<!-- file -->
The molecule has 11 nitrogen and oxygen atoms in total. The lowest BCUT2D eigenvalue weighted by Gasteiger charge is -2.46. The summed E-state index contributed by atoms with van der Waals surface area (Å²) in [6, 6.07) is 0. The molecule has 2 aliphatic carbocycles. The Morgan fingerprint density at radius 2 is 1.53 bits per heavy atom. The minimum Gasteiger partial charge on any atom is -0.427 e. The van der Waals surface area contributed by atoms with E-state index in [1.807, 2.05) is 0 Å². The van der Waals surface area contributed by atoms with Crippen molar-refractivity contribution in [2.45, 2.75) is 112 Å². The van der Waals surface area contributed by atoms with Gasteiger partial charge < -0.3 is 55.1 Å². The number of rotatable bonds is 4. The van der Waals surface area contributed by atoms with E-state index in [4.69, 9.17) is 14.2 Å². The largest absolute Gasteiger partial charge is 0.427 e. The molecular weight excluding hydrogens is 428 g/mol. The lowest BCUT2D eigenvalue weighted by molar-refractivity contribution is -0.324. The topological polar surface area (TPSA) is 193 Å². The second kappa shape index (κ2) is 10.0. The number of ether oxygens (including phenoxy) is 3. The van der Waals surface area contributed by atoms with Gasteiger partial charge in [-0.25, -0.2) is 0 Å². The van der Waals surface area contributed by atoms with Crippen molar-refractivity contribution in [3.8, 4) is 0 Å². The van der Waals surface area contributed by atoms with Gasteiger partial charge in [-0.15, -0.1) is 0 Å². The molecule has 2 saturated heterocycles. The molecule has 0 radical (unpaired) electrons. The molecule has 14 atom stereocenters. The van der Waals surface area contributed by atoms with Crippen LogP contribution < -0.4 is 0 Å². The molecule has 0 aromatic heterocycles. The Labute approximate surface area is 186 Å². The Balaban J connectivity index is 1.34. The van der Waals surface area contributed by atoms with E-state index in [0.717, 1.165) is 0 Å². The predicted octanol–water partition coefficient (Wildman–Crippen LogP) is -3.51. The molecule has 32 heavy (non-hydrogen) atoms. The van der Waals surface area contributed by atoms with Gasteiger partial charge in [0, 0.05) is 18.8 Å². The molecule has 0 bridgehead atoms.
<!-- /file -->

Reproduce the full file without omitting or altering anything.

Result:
The molecule has 11 nitrogen and oxygen atoms in total. The lowest BCUT2D eigenvalue weighted by Gasteiger charge is -2.46. The summed E-state index contributed by atoms with van der Waals surface area (Å²) in [6, 6.07) is 0. The molecule has 2 aliphatic carbocycles. The Morgan fingerprint density at radius 2 is 1.53 bits per heavy atom. The minimum Gasteiger partial charge on any atom is -0.427 e. The van der Waals surface area contributed by atoms with E-state index in [1.807, 2.05) is 0 Å². The van der Waals surface area contributed by atoms with Crippen molar-refractivity contribution in [2.45, 2.75) is 112 Å². The van der Waals surface area contributed by atoms with Gasteiger partial charge < -0.3 is 55.1 Å². The number of rotatable bonds is 4. The van der Waals surface area contributed by atoms with E-state index in [4.69, 9.17) is 14.2 Å². The largest absolute Gasteiger partial charge is 0.427 e. The molecular weight excluding hydrogens is 428 g/mol. The lowest BCUT2D eigenvalue weighted by molar-refractivity contribution is -0.324. The topological polar surface area (TPSA) is 193 Å². The second kappa shape index (κ2) is 10.0. The number of ether oxygens (including phenoxy) is 3. The van der Waals surface area contributed by atoms with Gasteiger partial charge in [-0.25, -0.2) is 0 Å². The van der Waals surface area contributed by atoms with Crippen molar-refractivity contribution in [3.8, 4) is 0 Å². The van der Waals surface area contributed by atoms with Gasteiger partial charge in [-0.15, -0.1) is 0 Å². The molecule has 2 saturated heterocycles. The molecule has 0 radical (unpaired) electrons. The molecule has 14 atom stereocenters. The van der Waals surface area contributed by atoms with Crippen LogP contribution < -0.4 is 0 Å². The molecule has 0 aromatic heterocycles. The Labute approximate surface area is 186 Å². The Balaban J connectivity index is 1.34. The van der Waals surface area contributed by atoms with E-state index in [0.717, 1.165) is 0 Å². The predicted octanol–water partition coefficient (Wildman–Crippen LogP) is -3.51. The molecule has 32 heavy (non-hydrogen) atoms. The van der Waals surface area contributed by atoms with Gasteiger partial charge in [0, 0.05) is 18.8 Å². The molecule has 0 bridgehead atoms.